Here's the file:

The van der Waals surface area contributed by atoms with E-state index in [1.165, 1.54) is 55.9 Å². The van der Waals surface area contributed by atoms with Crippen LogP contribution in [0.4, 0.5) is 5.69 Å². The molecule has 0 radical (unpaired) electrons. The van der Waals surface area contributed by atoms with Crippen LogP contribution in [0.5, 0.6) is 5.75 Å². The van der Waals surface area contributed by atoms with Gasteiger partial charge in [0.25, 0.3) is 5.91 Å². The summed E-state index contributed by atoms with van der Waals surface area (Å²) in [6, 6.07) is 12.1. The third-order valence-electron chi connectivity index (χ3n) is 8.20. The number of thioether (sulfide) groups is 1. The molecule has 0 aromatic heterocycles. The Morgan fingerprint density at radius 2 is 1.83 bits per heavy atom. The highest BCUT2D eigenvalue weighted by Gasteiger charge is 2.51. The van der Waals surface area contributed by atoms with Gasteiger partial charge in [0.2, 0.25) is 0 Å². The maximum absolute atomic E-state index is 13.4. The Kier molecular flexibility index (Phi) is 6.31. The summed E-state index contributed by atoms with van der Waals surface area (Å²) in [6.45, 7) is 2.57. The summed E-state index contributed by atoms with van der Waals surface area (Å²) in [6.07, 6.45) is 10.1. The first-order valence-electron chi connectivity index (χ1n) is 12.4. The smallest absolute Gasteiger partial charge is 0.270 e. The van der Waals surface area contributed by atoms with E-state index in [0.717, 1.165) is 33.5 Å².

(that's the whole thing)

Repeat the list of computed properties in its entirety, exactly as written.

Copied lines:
The van der Waals surface area contributed by atoms with E-state index in [1.165, 1.54) is 55.9 Å². The van der Waals surface area contributed by atoms with Crippen LogP contribution in [0.4, 0.5) is 5.69 Å². The molecule has 0 radical (unpaired) electrons. The van der Waals surface area contributed by atoms with Crippen LogP contribution in [0.5, 0.6) is 5.75 Å². The van der Waals surface area contributed by atoms with Gasteiger partial charge in [0.25, 0.3) is 5.91 Å². The summed E-state index contributed by atoms with van der Waals surface area (Å²) in [6, 6.07) is 12.1. The third-order valence-electron chi connectivity index (χ3n) is 8.20. The number of thioether (sulfide) groups is 1. The molecule has 0 aromatic heterocycles. The Morgan fingerprint density at radius 2 is 1.83 bits per heavy atom. The highest BCUT2D eigenvalue weighted by Gasteiger charge is 2.51. The van der Waals surface area contributed by atoms with Gasteiger partial charge in [0.2, 0.25) is 0 Å². The maximum absolute atomic E-state index is 13.4. The Kier molecular flexibility index (Phi) is 6.31. The summed E-state index contributed by atoms with van der Waals surface area (Å²) in [6.45, 7) is 2.57. The summed E-state index contributed by atoms with van der Waals surface area (Å²) in [6.07, 6.45) is 10.1. The first-order valence-electron chi connectivity index (χ1n) is 12.4. The smallest absolute Gasteiger partial charge is 0.270 e. The van der Waals surface area contributed by atoms with E-state index in [0.717, 1.165) is 33.5 Å².